- See more at: http://blogtimenow.com/blogging/automatically-redirect-blogger-blog-another-blog-website/#sthash.2lzcOnhH.dpuf Nothing but Delicious: Pi Day

Pi Day

Happy pi day, y'all!

I thought I'd share something a little different with you: a savory beet galette. I've been doing a lot of natural dying for a special Easter project (more on that next week) and as a result, there were just way too many beets in my fridge. Come to think of it, that's more of a luxury than a problem. Anyway, I made this freeform pie using both beet root and beet greens. It was inspired by this and this.
I especially like galettes because unlike the number pi, they're imprecise. When a pie comes out of the oven looking weird, I frown and say it's a failure. When a galette comes out a bit wonky, I smile and call it "rustic." The filling doesn't have to be exact either. All you need is some cheese, a lot of greens, a handful of toasted nuts and a tiny bit of garlic. I suggest that you mix everything together in a blender and taste it before you add the egg.
If you're like me and would prefer that your galette look somewhat perfect, here's how you do it:
Roll the dough out into a large circle. Grab something that is round and has an 8" diameter, like a plate or a cake pan and place it in the middle, checking that you have about an extra 1.5" inches of space outside of the plate. Trim the edges with a paring knife so that they are even. Score around the plate with a fork, being extra careful not to poke all the way through the dough. Finally, when you lay down the filling... just stay inside the score marks!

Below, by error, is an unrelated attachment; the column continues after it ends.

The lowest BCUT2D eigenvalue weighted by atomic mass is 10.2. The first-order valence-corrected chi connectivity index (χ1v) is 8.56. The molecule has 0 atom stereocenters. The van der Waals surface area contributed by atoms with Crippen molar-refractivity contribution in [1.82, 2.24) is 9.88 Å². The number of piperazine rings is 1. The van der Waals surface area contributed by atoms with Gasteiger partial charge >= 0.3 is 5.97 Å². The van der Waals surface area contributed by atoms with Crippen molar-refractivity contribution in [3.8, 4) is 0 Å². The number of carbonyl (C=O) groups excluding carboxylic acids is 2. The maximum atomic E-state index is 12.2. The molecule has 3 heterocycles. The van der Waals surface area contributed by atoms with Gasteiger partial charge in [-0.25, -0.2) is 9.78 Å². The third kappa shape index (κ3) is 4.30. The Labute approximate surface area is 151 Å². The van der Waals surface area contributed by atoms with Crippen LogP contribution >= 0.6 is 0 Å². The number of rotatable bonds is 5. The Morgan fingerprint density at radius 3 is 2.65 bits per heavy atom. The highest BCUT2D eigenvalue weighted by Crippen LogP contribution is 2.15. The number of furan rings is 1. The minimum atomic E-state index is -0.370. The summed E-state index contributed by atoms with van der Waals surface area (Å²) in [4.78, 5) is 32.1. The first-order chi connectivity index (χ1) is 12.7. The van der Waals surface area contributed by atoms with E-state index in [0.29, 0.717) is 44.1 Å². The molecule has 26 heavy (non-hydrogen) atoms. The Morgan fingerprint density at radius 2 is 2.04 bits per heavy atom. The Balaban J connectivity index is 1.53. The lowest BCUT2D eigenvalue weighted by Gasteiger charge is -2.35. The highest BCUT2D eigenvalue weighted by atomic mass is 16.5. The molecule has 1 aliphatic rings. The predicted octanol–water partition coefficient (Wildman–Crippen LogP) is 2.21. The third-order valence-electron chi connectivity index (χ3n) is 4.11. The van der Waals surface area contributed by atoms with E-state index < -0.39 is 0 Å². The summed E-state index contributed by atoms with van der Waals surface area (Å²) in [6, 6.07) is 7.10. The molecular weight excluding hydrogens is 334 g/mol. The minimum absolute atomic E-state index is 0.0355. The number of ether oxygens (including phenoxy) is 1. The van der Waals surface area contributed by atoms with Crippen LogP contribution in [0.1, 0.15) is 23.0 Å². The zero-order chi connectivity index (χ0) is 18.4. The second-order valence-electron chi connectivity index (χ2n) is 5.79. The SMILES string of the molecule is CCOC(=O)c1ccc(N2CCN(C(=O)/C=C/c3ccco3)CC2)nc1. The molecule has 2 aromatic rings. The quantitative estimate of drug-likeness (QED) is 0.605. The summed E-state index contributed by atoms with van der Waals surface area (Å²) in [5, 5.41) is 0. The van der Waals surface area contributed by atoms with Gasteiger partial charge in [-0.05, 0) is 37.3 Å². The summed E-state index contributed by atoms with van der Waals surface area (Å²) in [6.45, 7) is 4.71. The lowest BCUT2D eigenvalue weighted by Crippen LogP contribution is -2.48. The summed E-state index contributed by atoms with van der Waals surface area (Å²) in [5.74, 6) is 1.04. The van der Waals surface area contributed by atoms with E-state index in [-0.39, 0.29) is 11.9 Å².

For the crust:
(from The New York Times)
makes two 8" galettes

200g (1 3/4 cups) whole wheat flour
115g (1 cup) all-purpose flour
3/4t kosher salt
1/4 cup olive oil
2t red wine vinegar
3/4 cup water

Mix flours, salt and oil together with your hands or in a stand mixer with a paddle attachment. Stream in water and vinegar just until a ball forms. Cut in two and roll into discs. Refrigerate for one hour, or up to a week before using.

Roll your dough out on top of parchment paper so that it will be easy to transfer to a baking sheet.

Note: My dough took closer to 1 1/4 cups water. When I make this again, I will use 1 teaspoon salt. Also, if you want your finished pastry to have a glossier look, brush it with a bit of cream or raw egg before baking. 

For the filling:
4-5 cups roughly chopped beet greens (or one bunch kale)
3oz chèvre
1/3 cup walnut pieces, lightly toasted
1 medium clove garlic, grated
1 large egg
about two or three large, cooked beets, sliced 1/4" thick*
salt and pepper to taste

Preheat oven to 350. Place everything except for the beets in a food processor and pulse until it looks like chunky pesto. Pour filling onto the middle of a rolled out crust and smear it out to your score marks. Layer beets on top. Pinch dough edges all the way around to pleat it. Brush outside with egg or cream if using. Bake 30-35 minutes, or until crust is golden and the filling is cooked through.

* I usually roast my beets. For this galette, I actually used beets that I had boiled to make Easter egg dye. I discovered (too late, unfortunately) that chopped beets actually make better dye, but I don't see any reason why they would make a worse galette.


xfallenmoon said...

unusual choice of filling, sounds delicious.

love, moon
blog | twitter

Kristen Hale said...

I have to admit I am not a huge fan of beets... but this pie looks like so good I might just have to try my hand at it! Thanks for the recipe!

sabrinasue said...

Awesome! I love your way of photography ;-)

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